Saturday, February 14, 2009

Opportunity: Speak for the Future

As educators, our primary duty lies in always looking to and speaking for the future.....that is what a teacher does. As an educator, interested in the re-integration of science into our future learning/teaching cycle, I join groups that share my ideals. Recently, a science advocacy group, Science Debate 2008, began by encouraging us to speak up in support of science and technology.

The main focus of Science Debate 2008 was to encourage the candidates to debate the trends and issues related to Science in the United States of America. Americans have long made innovations as science and technology serves us as the engine of economic stability in our country.

Those who joined in the call to bring science and technology back into the public sphere have political leanings that are as varied as the individual snowflakes in a snowstorm, yet we are united in an important cause to promote science and technology. I hope we can encourage the regeneration of science and technology to help stabilize and improve our economy.

Since the election ended, Science Debate 2008 continued to inform us about trends and issues about science and technology in the United States of America.

Just last week, I received an email with important information that detailed the proposed Nelson-Collins cuts in the economic stimulus and tax cut bill. NSF, NOAA, USDA, and a wide variety of governmental agencies focusing on research and education had their money slashed....theoretically. Many of us responded to the invitation to write our congressional representatives in the House and Senate.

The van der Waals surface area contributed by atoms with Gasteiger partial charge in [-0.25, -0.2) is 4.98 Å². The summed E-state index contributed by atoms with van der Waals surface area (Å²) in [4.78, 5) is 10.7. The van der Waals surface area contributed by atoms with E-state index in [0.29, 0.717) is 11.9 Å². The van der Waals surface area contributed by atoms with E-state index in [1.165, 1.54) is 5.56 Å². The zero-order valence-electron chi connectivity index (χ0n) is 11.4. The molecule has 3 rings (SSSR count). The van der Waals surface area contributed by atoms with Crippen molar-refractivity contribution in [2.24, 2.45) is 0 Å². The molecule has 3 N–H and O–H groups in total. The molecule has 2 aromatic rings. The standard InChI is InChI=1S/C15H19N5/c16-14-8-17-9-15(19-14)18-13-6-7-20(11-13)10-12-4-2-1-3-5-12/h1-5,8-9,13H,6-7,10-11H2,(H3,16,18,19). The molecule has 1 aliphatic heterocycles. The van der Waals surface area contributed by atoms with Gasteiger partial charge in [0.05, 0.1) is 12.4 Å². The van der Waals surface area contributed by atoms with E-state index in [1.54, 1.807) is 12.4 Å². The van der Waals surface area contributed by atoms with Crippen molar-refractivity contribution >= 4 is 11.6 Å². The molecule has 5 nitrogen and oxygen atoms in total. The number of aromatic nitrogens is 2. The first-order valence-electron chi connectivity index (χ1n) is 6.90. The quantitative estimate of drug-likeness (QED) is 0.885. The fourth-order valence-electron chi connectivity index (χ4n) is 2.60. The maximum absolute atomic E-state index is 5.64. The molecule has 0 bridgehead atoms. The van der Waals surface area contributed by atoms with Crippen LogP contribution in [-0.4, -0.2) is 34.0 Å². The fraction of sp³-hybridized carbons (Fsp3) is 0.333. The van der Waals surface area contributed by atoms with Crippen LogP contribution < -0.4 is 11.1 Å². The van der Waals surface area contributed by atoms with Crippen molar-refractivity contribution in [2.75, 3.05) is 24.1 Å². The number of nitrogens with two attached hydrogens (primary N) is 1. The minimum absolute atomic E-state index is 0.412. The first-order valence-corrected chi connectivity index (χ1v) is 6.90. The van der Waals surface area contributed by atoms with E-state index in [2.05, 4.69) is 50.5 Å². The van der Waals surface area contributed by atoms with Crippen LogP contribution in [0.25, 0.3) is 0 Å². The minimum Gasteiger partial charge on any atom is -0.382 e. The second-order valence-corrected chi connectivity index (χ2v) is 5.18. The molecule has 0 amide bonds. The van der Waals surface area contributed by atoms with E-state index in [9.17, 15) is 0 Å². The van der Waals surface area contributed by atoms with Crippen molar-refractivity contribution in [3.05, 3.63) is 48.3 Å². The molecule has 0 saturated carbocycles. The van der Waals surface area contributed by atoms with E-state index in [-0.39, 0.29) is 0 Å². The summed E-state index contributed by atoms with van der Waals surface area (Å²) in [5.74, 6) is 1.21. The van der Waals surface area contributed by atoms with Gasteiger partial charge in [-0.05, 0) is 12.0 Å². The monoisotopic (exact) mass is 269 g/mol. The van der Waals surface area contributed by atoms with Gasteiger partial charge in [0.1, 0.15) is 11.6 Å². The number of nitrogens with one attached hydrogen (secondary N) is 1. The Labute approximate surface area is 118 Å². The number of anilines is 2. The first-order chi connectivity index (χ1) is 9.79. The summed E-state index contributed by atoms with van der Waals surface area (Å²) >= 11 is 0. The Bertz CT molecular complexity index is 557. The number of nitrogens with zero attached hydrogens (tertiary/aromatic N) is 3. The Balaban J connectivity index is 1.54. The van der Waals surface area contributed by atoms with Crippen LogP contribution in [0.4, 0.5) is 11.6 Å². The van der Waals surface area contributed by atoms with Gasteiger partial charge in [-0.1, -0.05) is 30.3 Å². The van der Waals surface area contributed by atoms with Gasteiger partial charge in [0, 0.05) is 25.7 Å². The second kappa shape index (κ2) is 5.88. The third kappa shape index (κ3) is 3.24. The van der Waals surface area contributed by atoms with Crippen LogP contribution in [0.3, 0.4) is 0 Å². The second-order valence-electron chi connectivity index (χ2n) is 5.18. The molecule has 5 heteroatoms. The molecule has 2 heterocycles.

After I received the information, I wrote both of my senators. While I knew the chances of them voting for any of the plans were slim, I encouraged them to ask those would vote to NOT cut the science job and education stimulus portion of this bill. I was only one of a multitude of concerned voters who encouraged our elected officials to strongly consider the job creating abilities of NSF, NOAA and other governmental agencies that could immediately grant monies to projects that will put people to work and educate them about science and technology.

As the elections of 2008 are past, Science Debate 2008 has been inspired to continue to support the efforts of individuals like YOU and me. They have listened to our suggestions and will be

"concentrating the majority of our focus on the broad goal of continuing to 'restore science to its rightful place in three ways: championing science debates among policymakers and those running for office; combating the erosion of science and science policy in the media; and new efforts to involve young people in science policy discussions."

Yes, their work is our work. Including young people is a sure fire way to integrate science, math, engineering and technology in their complete education.

WHAT AN OPPORTUNITY! Please join me and the thousands of others in working with Science Debate 2008 to find ways to integrate science and technology into the lives of our students and communities.


Blogger In Middle-earth said...